He declined to explain what that concern was.
Shogan and Snyder have had a few contentious debates in the last couple months. Shogan led the effort to create a tab tax - a proposal that failed later on Monday largely because Snyder voted against it. But the most public and ugly argument between the two was over the proposal to defund a vacant deptuy fire chief position (audio of that debate from Dec. 20 is above).
Spokane's local government cable TV station is improving its live offerings.
Starting on Jan. 19, CityCable 5 will begin airing live the monthly meetings of the Spokane Transit Authority board.
The transit board has some big votes in the coming months, including deciding which routes and services will scaled back to deal with budget problems.
Spokane's Communication Director Marlene Feist, who oversees CityCable 5, said City Councilwoman Amber Waldref, an STA board member, requested the live coverage.
STA is the fourth governing board that the station will carry live on a regular basis. The others are the Spokane County Commission, Spokane City Council and the Spokane Park Board. The channel occassionally carries Spokane Plan Commission meetings live.
STA's meetings are at 5:30 p.m. on the third Wednesday of each month.
A message written by John Olsen that needs to be heard…
Clear DayGood Morning folks,
I have been out of town for two months during the transition to the new schedules and service changes for our transit system. I recognize the budget need to reduce service on selected routes, and to extend intervals between bus runs on weekends and late nights. Those are all pretty much “quantifiable” and can be determined in a linear and fair manner. I don’t think anyone can quarrel much with that part of the plan.
What I am appalled at is the removal of many of the stops on most of the routes. That decision is unkind, not service oriented and complicates many people’s lives while also putting them at physical risk. The climate in Spokane is just fine from April through May, and from September till the end of October. The other 8 months are viscious to those of us that spend time out of doors waiting for our nicely air conditioned and heated bus to arrive.
I am a regular bus rider, and am still quite physically and emotionally capable. A very high percentage of people that ride the bus with me are encumbered in some one way or another… grossly over weight, travelling with children, carrying two or three bags of groceries, without proper clothing for the weather, mentally ill, physically disabled, and on and on…. They are ALL uniformly grateful and thank the drivers for the rides they recieve.
Transportation is a peace and justice issue, that impacts many if not most of the people I am called to be with as a Christian. They are not being “served” well by the ludicrous increase in the distances between transit stops. Busses all run late because they are a “service” that includes stopping for up to four or five wheel chairs at one time… no on who rides the bus can or likely is on a tight time line.. Therefore “honing” time on routes by reducing the number of times the bus stops does not help any of my friends and community of other.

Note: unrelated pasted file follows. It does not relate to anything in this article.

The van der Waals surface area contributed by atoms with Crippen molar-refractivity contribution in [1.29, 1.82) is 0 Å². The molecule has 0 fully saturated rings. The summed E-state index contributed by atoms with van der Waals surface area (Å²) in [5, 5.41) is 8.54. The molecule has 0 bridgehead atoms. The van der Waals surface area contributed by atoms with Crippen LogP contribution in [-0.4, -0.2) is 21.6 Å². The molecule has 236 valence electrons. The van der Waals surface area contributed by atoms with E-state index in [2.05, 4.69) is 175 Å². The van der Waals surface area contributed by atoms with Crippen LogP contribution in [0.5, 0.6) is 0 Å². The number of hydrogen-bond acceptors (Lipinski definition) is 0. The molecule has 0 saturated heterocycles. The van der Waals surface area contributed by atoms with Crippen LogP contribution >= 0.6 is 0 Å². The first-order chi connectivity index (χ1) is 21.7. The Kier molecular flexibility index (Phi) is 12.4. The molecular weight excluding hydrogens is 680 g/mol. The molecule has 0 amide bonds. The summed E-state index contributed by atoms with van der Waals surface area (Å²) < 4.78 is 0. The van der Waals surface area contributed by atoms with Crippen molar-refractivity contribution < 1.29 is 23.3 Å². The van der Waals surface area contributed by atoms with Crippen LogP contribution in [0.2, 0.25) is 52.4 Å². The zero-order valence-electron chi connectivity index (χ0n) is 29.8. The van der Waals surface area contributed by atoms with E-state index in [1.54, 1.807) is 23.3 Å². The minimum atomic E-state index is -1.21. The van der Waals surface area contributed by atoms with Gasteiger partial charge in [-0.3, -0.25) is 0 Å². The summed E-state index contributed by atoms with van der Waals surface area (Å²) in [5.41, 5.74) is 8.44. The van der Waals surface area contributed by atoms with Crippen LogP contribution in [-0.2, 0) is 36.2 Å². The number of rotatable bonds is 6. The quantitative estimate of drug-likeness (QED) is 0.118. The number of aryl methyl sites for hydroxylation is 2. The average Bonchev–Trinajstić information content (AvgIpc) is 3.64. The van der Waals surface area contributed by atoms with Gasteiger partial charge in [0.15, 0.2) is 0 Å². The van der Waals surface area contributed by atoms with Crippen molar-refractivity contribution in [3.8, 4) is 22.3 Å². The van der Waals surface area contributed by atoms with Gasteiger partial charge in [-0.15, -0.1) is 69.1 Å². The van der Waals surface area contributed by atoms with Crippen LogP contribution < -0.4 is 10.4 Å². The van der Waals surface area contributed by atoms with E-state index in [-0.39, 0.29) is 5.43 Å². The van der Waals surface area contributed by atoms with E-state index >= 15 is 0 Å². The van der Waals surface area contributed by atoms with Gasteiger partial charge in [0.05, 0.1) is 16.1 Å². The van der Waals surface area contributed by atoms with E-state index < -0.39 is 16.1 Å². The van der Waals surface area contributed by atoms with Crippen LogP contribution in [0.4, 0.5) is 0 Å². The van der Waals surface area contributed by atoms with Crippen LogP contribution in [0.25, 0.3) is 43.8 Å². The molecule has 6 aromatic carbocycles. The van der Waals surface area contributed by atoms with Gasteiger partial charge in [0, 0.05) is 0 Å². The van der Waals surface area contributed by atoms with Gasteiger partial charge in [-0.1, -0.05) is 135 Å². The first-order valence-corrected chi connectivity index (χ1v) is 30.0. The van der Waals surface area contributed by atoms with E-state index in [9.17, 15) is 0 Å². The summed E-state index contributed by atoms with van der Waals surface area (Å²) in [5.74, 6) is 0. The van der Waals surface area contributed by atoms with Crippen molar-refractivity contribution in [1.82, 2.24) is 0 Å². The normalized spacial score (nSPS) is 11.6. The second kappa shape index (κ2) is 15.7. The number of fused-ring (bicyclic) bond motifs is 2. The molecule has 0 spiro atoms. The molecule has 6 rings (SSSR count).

It is clear to me from talking to several of my regular drivers that they find the changes in stops not to be condusive to any increased efficiency, and have observed the increased hardships placed on the riders by having to walk, or wheelchair, or carry their groceries or kids an extra 200 yards up hill. On my ride this morning up Division there were two stops removed on the Division hill, so your choice is at Foothills Blvd… or Bridgeport.. feels like more than a half mile up hill to me.
I know the “process” whereby these changes in stops were made was open to comment, buy my friends don’t write letters to the editor or blog or send email to folks like you. I am doing that in their stead, and am asking that before winter comes and someone dies falling down in the snow walking an extra 250 yards to their bus stop it be changed back.
Come ride the bus and see how it is…
I await your response.
John A. Olsen/ Volunteer Chef Shalom Ministries
Central Methodist Church
“When I give food to the poor they call me a saint. When I ask why the poor have no food they call me a communist.”
Brazilian Archbishop Dom Helder Camara
Early numbers aren’t looking good for Spokane and other local governments hoping to avoid more budget gloom.
Sales tax distributions for the first two months of 2010 were the lowest since 2005 for Spokane, Spokane County, Spokane Valley and the Spokane Transit Authority.
Because of the increased cost of doing business, largely from of salary increases and the spiking costs of health insurance, local governments usually need rising tax revenue to maintain services with the same number of employees.
Sales taxes are only one source of revenue, but they are a signficant one, especially for STA, which doesn’t have property or utility taxes.
If the allegations are to believed, Spokane Transit Authority had a bad day yesterday.